Affordability Subsidies and Mandates
Title I of the Senate bill also provides tax credits to help lower- and middle-income Americans afford health insurance in the nongroup market, an individual mandate to ensure that those who can afford health insurance accept the responsibility to buy it, penalties for employers whose failure to insure employees leaves them dependent on federal subsidies, and tax credits to help small employers insure employees. These provisions are incorporated into the President’s Proposal in modified form.
The House bill premium subsidies tend to be more generous to lower-income Americans, while the Senate bill is more favorable to middle-income families. The President’s Proposal sticks closer to the Senate than the House bill, but it marginally increases subsidies for Americans under 200 percent of the poverty level and, surprisingly, for families whose income is between 300 percent and 400 percent of the poverty level as well. It also increases the cost-sharing subsidies for families with incomes under 250 percent of the poverty level more than the Senate bill would, although across the board the cost-sharing subsidies in the President’s Proposal remain less generous than in the House bill. Tables showing how the premium subsidy tax credits and reduced cost sharing would change can be found here.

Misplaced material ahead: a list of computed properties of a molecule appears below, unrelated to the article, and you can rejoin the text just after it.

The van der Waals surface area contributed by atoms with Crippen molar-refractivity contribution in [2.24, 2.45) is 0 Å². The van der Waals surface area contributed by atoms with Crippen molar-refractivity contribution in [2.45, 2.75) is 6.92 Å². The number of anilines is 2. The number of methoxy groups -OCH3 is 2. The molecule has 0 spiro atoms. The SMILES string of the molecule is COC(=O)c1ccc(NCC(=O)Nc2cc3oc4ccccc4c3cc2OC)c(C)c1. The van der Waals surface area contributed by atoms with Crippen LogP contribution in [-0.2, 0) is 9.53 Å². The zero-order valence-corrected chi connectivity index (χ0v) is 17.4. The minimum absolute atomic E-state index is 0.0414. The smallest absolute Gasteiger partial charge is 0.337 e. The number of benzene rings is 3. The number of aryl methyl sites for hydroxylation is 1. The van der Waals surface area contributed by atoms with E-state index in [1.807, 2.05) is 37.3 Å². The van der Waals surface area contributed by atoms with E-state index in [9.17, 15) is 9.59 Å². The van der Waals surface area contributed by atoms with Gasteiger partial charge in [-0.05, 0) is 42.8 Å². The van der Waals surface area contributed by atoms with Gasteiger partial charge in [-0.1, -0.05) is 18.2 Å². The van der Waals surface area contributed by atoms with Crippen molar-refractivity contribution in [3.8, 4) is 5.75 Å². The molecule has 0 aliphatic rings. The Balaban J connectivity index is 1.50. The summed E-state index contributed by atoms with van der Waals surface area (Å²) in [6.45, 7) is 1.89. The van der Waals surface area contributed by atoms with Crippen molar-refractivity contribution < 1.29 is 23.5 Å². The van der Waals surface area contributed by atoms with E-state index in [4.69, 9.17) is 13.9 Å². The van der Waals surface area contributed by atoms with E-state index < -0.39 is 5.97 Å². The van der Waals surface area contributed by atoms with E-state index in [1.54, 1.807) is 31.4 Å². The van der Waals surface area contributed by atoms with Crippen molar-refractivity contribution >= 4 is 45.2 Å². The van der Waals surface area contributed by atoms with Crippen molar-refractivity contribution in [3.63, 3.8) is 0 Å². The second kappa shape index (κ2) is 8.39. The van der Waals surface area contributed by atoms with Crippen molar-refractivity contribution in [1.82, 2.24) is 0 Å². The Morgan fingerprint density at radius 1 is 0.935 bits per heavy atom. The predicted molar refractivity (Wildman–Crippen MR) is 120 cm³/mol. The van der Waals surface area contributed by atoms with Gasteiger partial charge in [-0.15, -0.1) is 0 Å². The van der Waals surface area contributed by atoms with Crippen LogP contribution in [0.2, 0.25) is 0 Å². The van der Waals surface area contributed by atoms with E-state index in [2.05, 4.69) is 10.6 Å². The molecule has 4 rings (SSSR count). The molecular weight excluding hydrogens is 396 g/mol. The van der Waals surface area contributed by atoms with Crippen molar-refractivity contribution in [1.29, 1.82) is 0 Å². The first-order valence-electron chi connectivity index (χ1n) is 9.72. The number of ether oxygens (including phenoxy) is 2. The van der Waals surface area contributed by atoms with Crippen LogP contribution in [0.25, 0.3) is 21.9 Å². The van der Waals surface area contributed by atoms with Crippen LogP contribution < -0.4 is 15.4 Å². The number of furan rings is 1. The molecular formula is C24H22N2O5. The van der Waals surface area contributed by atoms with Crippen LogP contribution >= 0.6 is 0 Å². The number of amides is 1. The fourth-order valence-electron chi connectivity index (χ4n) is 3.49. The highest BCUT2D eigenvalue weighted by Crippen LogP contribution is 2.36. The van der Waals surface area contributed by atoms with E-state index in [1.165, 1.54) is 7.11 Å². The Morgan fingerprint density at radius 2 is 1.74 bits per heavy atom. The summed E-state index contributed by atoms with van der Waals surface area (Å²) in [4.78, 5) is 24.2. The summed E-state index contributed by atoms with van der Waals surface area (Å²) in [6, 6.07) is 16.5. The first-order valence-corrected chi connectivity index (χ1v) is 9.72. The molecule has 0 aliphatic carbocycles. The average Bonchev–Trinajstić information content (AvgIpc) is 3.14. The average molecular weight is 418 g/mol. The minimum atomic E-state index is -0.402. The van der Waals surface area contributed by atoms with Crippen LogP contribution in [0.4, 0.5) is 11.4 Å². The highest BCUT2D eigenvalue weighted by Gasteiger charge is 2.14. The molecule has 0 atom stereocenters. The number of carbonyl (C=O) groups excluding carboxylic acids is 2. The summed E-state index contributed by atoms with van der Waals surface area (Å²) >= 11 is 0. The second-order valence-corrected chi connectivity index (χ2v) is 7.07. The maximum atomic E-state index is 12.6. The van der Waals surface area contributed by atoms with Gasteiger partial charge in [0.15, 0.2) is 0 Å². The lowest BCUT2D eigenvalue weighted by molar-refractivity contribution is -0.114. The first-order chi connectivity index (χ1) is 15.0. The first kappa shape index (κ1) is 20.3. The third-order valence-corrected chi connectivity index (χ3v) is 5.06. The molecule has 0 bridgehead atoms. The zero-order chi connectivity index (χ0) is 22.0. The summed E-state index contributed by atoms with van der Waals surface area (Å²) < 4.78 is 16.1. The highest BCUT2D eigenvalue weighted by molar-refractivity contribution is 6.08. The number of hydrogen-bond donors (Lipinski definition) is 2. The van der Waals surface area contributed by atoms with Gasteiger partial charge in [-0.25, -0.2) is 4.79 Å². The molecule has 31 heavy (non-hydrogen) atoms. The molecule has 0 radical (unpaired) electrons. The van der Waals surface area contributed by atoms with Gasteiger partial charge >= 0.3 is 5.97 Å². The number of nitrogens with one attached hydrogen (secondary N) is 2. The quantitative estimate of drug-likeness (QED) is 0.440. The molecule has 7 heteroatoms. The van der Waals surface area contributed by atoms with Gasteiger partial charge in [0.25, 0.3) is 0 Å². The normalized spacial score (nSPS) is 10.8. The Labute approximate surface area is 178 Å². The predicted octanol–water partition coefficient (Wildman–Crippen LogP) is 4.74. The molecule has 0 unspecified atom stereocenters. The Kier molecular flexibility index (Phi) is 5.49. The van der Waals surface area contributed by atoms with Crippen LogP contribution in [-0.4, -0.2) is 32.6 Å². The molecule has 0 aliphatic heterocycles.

More concretely, The New York Times illustrates the changes as follows:
Under the president’s plan, a family earning about $88,000 a year would pay … about $8,380, not including out-of-pocket costs, such as co-payments or deductibles. Under the Senate bill, such a family could have paid $8,643 a year in premiums and under the House bill as much as $10,584 a year.
Under the president’s plan, a family earning $22,050 would have to pay $441 in annual premium costs compare to $331 under the House bill. And a family earning $33,100 would have to pay up to $1,324 a year in premiums . . . compared to a maximum of $993 under the House bill.